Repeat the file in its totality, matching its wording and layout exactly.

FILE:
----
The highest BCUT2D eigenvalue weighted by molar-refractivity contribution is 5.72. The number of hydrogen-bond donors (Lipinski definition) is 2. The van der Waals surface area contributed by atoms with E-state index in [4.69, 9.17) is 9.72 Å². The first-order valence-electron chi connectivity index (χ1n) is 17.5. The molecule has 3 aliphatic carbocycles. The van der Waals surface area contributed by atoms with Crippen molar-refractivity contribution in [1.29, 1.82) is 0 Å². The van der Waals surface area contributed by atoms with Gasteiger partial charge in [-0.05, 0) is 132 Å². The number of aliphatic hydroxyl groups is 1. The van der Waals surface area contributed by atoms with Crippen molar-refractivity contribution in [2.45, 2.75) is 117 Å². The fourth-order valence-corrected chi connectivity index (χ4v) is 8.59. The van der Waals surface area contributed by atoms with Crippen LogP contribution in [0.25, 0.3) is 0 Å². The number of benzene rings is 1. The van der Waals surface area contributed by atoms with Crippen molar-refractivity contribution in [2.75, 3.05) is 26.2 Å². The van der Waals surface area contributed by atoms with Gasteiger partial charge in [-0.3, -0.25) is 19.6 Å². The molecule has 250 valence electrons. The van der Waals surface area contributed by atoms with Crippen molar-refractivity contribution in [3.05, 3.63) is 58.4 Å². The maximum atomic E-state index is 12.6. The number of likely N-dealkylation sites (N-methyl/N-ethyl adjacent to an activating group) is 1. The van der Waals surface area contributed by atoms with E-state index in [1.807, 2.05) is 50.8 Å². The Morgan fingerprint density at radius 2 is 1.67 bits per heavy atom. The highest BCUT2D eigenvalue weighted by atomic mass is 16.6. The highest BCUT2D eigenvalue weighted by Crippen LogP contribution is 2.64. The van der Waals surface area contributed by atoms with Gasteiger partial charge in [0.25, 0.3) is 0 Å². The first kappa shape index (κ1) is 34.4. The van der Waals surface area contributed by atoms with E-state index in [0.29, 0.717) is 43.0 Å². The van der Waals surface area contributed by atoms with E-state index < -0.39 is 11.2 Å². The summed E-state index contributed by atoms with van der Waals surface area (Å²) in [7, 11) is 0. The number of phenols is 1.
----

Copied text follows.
The highest BCUT2D eigenvalue weighted by molar-refractivity contribution is 5.72. The number of hydrogen-bond donors (Lipinski definition) is 2. The van der Waals surface area contributed by atoms with E-state index in [4.69, 9.17) is 9.72 Å². The first-order valence-electron chi connectivity index (χ1n) is 17.5. The molecule has 3 aliphatic carbocycles. The van der Waals surface area contributed by atoms with Crippen molar-refractivity contribution in [1.29, 1.82) is 0 Å². The van der Waals surface area contributed by atoms with Gasteiger partial charge in [-0.05, 0) is 132 Å². The number of aliphatic hydroxyl groups is 1. The van der Waals surface area contributed by atoms with Crippen molar-refractivity contribution in [2.45, 2.75) is 117 Å². The fourth-order valence-corrected chi connectivity index (χ4v) is 8.59. The van der Waals surface area contributed by atoms with Crippen LogP contribution in [0.25, 0.3) is 0 Å². The number of benzene rings is 1. The van der Waals surface area contributed by atoms with Crippen molar-refractivity contribution in [2.75, 3.05) is 26.2 Å². The van der Waals surface area contributed by atoms with Gasteiger partial charge in [-0.3, -0.25) is 19.6 Å². The molecule has 250 valence electrons. The van der Waals surface area contributed by atoms with Crippen molar-refractivity contribution in [3.05, 3.63) is 58.4 Å². The maximum atomic E-state index is 12.6. The number of likely N-dealkylation sites (N-methyl/N-ethyl adjacent to an activating group) is 1. The van der Waals surface area contributed by atoms with E-state index in [1.807, 2.05) is 50.8 Å². The Morgan fingerprint density at radius 2 is 1.67 bits per heavy atom. The highest BCUT2D eigenvalue weighted by atomic mass is 16.6. The highest BCUT2D eigenvalue weighted by Crippen LogP contribution is 2.64. The van der Waals surface area contributed by atoms with Gasteiger partial charge in [0.25, 0.3) is 0 Å². The first kappa shape index (κ1) is 34.4. The van der Waals surface area contributed by atoms with E-state index in [0.29, 0.717) is 43.0 Å². The van der Waals surface area contributed by atoms with E-state index < -0.39 is 11.2 Å². The summed E-state index contributed by atoms with van der Waals surface area (Å²) in [7, 11) is 0. The number of phenols is 1.